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124 Occupational exposure to radon: an underestimated risk in view of the combined exposure to other occupational and environmental lung carcinogens
  1. C Grandi,
  2. F Sanjust
  1. INAIL – Dept. of Occupational and Environmental Medicine, Epidemiology and Hygiene, Monte Porzio Catone (RM), Italy


Introduction Radon is a well-established human carcinogen, targeting the lung. A lot of epidemiological studies conducted on both uranium miners and general population in dwellings provided a risk quantification due to radon exposure, by alone and in combination with tobacco smoke. However, little is known about the risk due to combined exposure to radon and other occupational and environmental lung carcinogens.

Methods Literature review to identify the most critical scenarios of combined exposure to radon and other lung carcinogens, providing a framework for the risk assessment and addressing the planning of epidemiological studies.

Results The combined exposure to radon and other lung carcinogens may be relevant for several indoor working environments. However, it is important to keep in mind that for a number of workers a combined exposure may occur in a sequential way, i.e. to radon in indoor settings and to outdoor carcinogens if the job/s are conducted at least in part outdoor. Apart the tobacco smoke, co-exposures of interest include asbestos, crystalline silica, polycyclic aromatic hydrocarbons, hexavalent chromium, nickel and outdoor air pollution, all extensively assessed in both epidemiological and/or experimental studies.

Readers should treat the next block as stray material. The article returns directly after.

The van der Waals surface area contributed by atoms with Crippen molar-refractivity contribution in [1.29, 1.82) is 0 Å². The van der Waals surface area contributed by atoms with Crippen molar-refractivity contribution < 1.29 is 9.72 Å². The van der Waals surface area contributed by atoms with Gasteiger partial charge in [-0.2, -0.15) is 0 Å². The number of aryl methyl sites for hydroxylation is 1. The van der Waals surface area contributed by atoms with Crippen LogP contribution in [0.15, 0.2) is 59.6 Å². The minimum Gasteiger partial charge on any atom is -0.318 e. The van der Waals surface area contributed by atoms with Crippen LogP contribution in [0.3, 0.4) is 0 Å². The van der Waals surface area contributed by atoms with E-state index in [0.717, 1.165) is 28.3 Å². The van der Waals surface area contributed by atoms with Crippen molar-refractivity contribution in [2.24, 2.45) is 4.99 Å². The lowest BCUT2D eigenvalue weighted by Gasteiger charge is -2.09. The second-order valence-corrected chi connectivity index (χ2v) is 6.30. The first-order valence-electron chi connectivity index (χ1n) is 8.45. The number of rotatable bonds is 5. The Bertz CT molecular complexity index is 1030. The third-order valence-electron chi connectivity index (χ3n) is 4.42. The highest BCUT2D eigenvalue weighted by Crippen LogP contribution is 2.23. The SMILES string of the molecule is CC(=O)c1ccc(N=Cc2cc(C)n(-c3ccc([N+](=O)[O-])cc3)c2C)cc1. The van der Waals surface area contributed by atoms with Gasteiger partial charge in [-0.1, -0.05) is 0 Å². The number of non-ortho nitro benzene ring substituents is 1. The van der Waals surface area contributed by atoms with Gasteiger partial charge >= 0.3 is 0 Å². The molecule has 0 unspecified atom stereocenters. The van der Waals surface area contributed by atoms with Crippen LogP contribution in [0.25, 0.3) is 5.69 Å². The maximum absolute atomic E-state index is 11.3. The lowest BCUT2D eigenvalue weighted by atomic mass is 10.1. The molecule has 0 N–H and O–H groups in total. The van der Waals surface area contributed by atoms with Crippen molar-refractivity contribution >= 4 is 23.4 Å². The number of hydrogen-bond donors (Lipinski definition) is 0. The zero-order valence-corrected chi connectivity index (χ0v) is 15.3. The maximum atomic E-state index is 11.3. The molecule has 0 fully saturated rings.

Discussion Prevention of lung cancer occurrence in radon-exposed workers has not only to take into account the long-term indoor radon concentrations, as obtained by conventional dosimetric assessment, and the smoking status of the worker, but must include an accurate assessment of the patterns of exposure to other lung carcinogens, both ubiquitous and typical of a particular occupational or living setting. Unfortunately, validated biomarkers of exposure, early biological effect/s and individual susceptibility are not available in this regard and different lung carcinogens display different kinetics and may act through several distinct (although partly overlapping) cellular and molecular pathways, both genetic and epigenetic. The development of ‘omics’ approaches represent a promising tool to address this topic.

  • Radon
  • Co-exposure
  • Lung cancer

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